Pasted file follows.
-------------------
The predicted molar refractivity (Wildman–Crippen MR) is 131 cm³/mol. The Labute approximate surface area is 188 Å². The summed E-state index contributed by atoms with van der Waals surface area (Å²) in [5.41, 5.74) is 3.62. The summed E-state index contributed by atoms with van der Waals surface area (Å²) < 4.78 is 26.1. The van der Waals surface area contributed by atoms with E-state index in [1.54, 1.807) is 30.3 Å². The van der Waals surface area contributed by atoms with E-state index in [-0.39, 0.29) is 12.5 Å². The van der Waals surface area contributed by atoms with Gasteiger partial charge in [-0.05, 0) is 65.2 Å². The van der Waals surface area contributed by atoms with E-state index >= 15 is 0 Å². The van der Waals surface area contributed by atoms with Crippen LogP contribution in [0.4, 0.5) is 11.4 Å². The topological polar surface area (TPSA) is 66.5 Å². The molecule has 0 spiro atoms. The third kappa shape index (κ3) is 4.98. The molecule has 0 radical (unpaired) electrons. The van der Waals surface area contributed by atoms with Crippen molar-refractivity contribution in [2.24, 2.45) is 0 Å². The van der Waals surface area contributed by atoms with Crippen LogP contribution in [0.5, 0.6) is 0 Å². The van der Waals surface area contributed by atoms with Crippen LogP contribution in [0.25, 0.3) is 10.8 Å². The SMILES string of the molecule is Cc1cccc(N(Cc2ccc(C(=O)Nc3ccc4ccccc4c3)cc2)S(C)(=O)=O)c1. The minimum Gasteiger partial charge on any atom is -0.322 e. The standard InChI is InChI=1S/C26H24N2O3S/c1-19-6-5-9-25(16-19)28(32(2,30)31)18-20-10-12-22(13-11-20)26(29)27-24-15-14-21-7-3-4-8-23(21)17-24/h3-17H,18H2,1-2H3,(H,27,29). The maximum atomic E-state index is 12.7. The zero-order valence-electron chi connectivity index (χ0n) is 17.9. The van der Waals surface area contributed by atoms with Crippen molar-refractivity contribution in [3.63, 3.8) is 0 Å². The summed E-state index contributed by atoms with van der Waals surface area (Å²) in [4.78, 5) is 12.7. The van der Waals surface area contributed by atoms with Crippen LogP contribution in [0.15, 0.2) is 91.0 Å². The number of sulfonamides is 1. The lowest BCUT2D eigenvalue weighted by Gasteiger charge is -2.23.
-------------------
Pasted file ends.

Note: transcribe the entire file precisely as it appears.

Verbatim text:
The predicted molar refractivity (Wildman–Crippen MR) is 131 cm³/mol. The Labute approximate surface area is 188 Å². The summed E-state index contributed by atoms with van der Waals surface area (Å²) in [5.41, 5.74) is 3.62. The summed E-state index contributed by atoms with van der Waals surface area (Å²) < 4.78 is 26.1. The van der Waals surface area contributed by atoms with E-state index in [1.54, 1.807) is 30.3 Å². The van der Waals surface area contributed by atoms with E-state index in [-0.39, 0.29) is 12.5 Å². The van der Waals surface area contributed by atoms with Gasteiger partial charge in [-0.05, 0) is 65.2 Å². The van der Waals surface area contributed by atoms with E-state index >= 15 is 0 Å². The van der Waals surface area contributed by atoms with Crippen LogP contribution in [0.4, 0.5) is 11.4 Å². The topological polar surface area (TPSA) is 66.5 Å². The molecule has 0 spiro atoms. The third kappa shape index (κ3) is 4.98. The molecule has 0 radical (unpaired) electrons. The van der Waals surface area contributed by atoms with Crippen molar-refractivity contribution in [2.24, 2.45) is 0 Å². The van der Waals surface area contributed by atoms with Crippen LogP contribution in [0.5, 0.6) is 0 Å². The van der Waals surface area contributed by atoms with Crippen LogP contribution in [0.25, 0.3) is 10.8 Å². The SMILES string of the molecule is Cc1cccc(N(Cc2ccc(C(=O)Nc3ccc4ccccc4c3)cc2)S(C)(=O)=O)c1. The minimum Gasteiger partial charge on any atom is -0.322 e. The standard InChI is InChI=1S/C26H24N2O3S/c1-19-6-5-9-25(16-19)28(32(2,30)31)18-20-10-12-22(13-11-20)26(29)27-24-15-14-21-7-3-4-8-23(21)17-24/h3-17H,18H2,1-2H3,(H,27,29). The maximum atomic E-state index is 12.7. The zero-order valence-electron chi connectivity index (χ0n) is 17.9. The van der Waals surface area contributed by atoms with Crippen molar-refractivity contribution in [3.63, 3.8) is 0 Å². The summed E-state index contributed by atoms with van der Waals surface area (Å²) in [4.78, 5) is 12.7. The van der Waals surface area contributed by atoms with Crippen LogP contribution in [0.15, 0.2) is 91.0 Å². The number of sulfonamides is 1. The lowest BCUT2D eigenvalue weighted by Gasteiger charge is -2.23.